Food Safety First: Upgrading Your Food Processing Equipment
If you’re ready to add a new piece of food processing equipment to your production facility, or it’s time to renovate your operations, there are many sanity standards and food safety considerations you’ll need to address to protect the integrity of your product and the safety of your personnel.
To upgrade your industrial food processing equipment and maintain your food safety standards, pay attention to the following:
1. Impact of food processing equipment upgrades on traffic flow
2. Use of food-safe equipment in all areas affected by the construction and renovations
3. Potential impact on nearby food production lines not part of the retrofit
Stick around and we’ll dig into each of these important food processing equipment upgrade considerations in more detail.
1. Impact of Food Processing Equipment Upgrades Can Impact Traffic Flow
When renovating a food processing facility or installing new food processing equipment, expect the flow of foot traffic through the facility to change. One thing that should never change, however, is your employee’s strict adherence to good manufacturing practices (GMP).
So, if your renovations disrupt established traffic patterns—to and from hand-washing stations, for example—make sure to provide temporary hand-washing stations to minimize risk of product contamination and maintain high sanitary standards. Or, if the construction area blocks the usual path to the food production floor, consider creating an alternate “clean” route to bypass the area entirely.
2. Use of Food-Safe Construction Materials in All Areas Affected by the Renovations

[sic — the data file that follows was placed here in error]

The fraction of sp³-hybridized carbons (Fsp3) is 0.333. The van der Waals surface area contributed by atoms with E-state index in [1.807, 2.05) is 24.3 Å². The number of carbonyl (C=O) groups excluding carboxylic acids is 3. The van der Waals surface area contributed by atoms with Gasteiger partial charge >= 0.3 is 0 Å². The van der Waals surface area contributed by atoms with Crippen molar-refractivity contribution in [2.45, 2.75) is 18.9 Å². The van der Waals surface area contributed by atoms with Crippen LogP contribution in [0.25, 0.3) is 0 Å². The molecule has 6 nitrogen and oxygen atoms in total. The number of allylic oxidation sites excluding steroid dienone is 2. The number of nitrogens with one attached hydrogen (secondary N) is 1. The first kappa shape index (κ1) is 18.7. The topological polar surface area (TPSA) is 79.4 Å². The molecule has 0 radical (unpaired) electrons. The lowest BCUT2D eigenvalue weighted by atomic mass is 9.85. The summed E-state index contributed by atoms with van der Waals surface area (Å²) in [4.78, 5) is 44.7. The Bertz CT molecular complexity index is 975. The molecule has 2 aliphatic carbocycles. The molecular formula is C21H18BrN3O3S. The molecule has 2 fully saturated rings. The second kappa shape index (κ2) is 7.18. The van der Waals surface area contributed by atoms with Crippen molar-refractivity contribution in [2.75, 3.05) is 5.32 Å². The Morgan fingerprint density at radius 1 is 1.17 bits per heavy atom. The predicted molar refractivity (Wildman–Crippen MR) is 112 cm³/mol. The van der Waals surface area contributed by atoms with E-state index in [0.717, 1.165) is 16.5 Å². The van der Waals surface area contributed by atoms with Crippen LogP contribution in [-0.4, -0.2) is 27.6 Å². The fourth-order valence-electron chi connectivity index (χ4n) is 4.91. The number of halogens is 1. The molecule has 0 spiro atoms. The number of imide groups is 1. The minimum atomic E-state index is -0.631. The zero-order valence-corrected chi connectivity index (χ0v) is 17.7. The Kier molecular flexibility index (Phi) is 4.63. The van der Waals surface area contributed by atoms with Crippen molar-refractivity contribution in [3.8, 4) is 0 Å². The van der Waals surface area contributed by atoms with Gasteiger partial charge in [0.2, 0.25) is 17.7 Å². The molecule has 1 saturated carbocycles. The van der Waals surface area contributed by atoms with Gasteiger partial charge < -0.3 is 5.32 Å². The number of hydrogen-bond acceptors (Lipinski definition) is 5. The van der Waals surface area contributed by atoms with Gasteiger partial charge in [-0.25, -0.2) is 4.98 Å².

It goes without saying that any piece of food processing equipment involved in the production of food or beverages should be food-safe and approved for use in your lines. But, don’t forget about the food-safe construction materials used throughout the renovation. That includes things like temporary walls and other structures. While plywood is commonly used in normal construction environments, wood-based materials are a poor choice for food processing plant renovations. Wood is susceptible to chipping, splintering and it also absorbs moisture, making it a breeding ground for bacteria and mold.
3. Potential Impact on Nearby Food Production Lines Not Part of the Equipment Retrofit
While all of your time and attention is focused on your food processing equipment upgrades, remember to anticipate how the renovation could impact other production lines—even if they are not part of this project. If the food production line receiving the equipment upgrades is in close proximity to another line, for example, you may want to sperate the two areas to help reduce the possibility of cross-contamination.
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